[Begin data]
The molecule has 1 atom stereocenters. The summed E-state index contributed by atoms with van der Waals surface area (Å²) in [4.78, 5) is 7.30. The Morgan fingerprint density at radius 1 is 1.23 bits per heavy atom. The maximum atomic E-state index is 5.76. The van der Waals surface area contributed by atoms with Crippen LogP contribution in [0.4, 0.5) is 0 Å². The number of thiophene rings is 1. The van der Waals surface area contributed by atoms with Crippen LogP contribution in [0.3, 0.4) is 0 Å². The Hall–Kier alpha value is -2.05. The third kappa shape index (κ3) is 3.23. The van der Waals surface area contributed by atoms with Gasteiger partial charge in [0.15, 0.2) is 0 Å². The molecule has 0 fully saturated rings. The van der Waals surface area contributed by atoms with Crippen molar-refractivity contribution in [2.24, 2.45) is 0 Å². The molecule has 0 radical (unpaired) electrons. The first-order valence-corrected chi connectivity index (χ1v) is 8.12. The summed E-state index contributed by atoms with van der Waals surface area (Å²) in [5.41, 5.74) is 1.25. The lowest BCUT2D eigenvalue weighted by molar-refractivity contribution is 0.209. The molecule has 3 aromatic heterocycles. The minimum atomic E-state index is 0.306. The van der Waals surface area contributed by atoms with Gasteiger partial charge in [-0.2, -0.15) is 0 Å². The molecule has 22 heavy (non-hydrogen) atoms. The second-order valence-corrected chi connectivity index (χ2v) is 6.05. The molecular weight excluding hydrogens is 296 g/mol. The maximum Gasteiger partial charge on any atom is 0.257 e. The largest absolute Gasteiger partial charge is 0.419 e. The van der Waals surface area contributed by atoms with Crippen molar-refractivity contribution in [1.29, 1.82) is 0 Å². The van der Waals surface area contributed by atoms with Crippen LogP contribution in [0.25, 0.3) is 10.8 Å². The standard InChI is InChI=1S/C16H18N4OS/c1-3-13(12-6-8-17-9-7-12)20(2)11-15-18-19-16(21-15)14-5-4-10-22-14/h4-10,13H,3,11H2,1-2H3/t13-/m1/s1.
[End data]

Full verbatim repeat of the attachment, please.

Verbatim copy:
The molecule has 1 atom stereocenters. The summed E-state index contributed by atoms with van der Waals surface area (Å²) in [4.78, 5) is 7.30. The Morgan fingerprint density at radius 1 is 1.23 bits per heavy atom. The maximum atomic E-state index is 5.76. The van der Waals surface area contributed by atoms with Crippen LogP contribution in [0.4, 0.5) is 0 Å². The number of thiophene rings is 1. The van der Waals surface area contributed by atoms with Crippen LogP contribution in [0.3, 0.4) is 0 Å². The Hall–Kier alpha value is -2.05. The third kappa shape index (κ3) is 3.23. The van der Waals surface area contributed by atoms with Gasteiger partial charge in [0.15, 0.2) is 0 Å². The molecule has 0 fully saturated rings. The van der Waals surface area contributed by atoms with Crippen molar-refractivity contribution in [2.24, 2.45) is 0 Å². The molecule has 0 radical (unpaired) electrons. The first-order valence-corrected chi connectivity index (χ1v) is 8.12. The summed E-state index contributed by atoms with van der Waals surface area (Å²) in [5.41, 5.74) is 1.25. The lowest BCUT2D eigenvalue weighted by molar-refractivity contribution is 0.209. The molecule has 3 aromatic heterocycles. The minimum atomic E-state index is 0.306. The van der Waals surface area contributed by atoms with Gasteiger partial charge in [-0.2, -0.15) is 0 Å². The molecule has 22 heavy (non-hydrogen) atoms. The second-order valence-corrected chi connectivity index (χ2v) is 6.05. The molecular weight excluding hydrogens is 296 g/mol. The maximum Gasteiger partial charge on any atom is 0.257 e. The largest absolute Gasteiger partial charge is 0.419 e. The van der Waals surface area contributed by atoms with Crippen molar-refractivity contribution in [1.29, 1.82) is 0 Å². The van der Waals surface area contributed by atoms with Crippen LogP contribution in [0.25, 0.3) is 10.8 Å². The standard InChI is InChI=1S/C16H18N4OS/c1-3-13(12-6-8-17-9-7-12)20(2)11-15-18-19-16(21-15)14-5-4-10-22-14/h4-10,13H,3,11H2,1-2H3/t13-/m1/s1.